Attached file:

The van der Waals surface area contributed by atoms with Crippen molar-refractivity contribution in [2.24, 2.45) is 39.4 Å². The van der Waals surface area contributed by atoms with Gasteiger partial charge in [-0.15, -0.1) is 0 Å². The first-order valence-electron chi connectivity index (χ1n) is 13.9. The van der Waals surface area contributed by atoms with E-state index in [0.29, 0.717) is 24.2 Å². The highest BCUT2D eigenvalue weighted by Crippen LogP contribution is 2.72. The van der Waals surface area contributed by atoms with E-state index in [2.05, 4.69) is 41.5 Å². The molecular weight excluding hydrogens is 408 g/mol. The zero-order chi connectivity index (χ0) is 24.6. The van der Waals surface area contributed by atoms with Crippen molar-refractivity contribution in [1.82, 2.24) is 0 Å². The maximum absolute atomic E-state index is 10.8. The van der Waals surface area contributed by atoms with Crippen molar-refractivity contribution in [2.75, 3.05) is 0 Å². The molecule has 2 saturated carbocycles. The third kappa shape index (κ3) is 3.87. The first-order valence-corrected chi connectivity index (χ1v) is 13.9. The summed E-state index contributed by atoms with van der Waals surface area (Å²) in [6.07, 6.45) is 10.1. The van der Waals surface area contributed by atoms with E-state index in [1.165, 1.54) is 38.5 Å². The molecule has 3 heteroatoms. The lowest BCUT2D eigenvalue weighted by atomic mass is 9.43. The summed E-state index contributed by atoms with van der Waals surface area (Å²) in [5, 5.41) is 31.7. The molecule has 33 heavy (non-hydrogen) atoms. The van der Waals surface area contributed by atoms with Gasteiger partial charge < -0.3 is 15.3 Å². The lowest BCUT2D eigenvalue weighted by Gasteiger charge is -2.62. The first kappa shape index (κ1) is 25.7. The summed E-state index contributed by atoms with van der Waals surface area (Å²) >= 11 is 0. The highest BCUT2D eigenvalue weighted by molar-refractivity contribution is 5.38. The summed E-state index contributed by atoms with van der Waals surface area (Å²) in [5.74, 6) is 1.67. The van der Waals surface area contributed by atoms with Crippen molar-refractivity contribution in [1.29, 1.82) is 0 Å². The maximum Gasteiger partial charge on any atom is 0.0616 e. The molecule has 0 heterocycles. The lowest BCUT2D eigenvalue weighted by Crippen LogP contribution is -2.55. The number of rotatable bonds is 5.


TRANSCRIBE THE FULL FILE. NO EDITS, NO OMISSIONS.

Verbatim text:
The van der Waals surface area contributed by atoms with Crippen molar-refractivity contribution in [2.24, 2.45) is 39.4 Å². The van der Waals surface area contributed by atoms with Gasteiger partial charge in [-0.15, -0.1) is 0 Å². The first-order valence-electron chi connectivity index (χ1n) is 13.9. The van der Waals surface area contributed by atoms with E-state index in [0.29, 0.717) is 24.2 Å². The highest BCUT2D eigenvalue weighted by Crippen LogP contribution is 2.72. The van der Waals surface area contributed by atoms with E-state index in [2.05, 4.69) is 41.5 Å². The molecular weight excluding hydrogens is 408 g/mol. The zero-order chi connectivity index (χ0) is 24.6. The van der Waals surface area contributed by atoms with Crippen molar-refractivity contribution in [1.82, 2.24) is 0 Å². The maximum absolute atomic E-state index is 10.8. The van der Waals surface area contributed by atoms with Crippen molar-refractivity contribution in [2.75, 3.05) is 0 Å². The molecule has 2 saturated carbocycles. The third kappa shape index (κ3) is 3.87. The first-order valence-corrected chi connectivity index (χ1v) is 13.9. The summed E-state index contributed by atoms with van der Waals surface area (Å²) in [6.07, 6.45) is 10.1. The van der Waals surface area contributed by atoms with E-state index in [1.165, 1.54) is 38.5 Å². The molecule has 3 heteroatoms. The lowest BCUT2D eigenvalue weighted by atomic mass is 9.43. The summed E-state index contributed by atoms with van der Waals surface area (Å²) in [5, 5.41) is 31.7. The molecule has 33 heavy (non-hydrogen) atoms. The van der Waals surface area contributed by atoms with Gasteiger partial charge < -0.3 is 15.3 Å². The lowest BCUT2D eigenvalue weighted by Gasteiger charge is -2.62. The first kappa shape index (κ1) is 25.7. The summed E-state index contributed by atoms with van der Waals surface area (Å²) >= 11 is 0. The highest BCUT2D eigenvalue weighted by molar-refractivity contribution is 5.38. The summed E-state index contributed by atoms with van der Waals surface area (Å²) in [5.74, 6) is 1.67. The van der Waals surface area contributed by atoms with Crippen molar-refractivity contribution in [1.29, 1.82) is 0 Å². The maximum Gasteiger partial charge on any atom is 0.0616 e. The molecule has 0 heterocycles. The lowest BCUT2D eigenvalue weighted by Crippen LogP contribution is -2.55. The number of rotatable bonds is 5.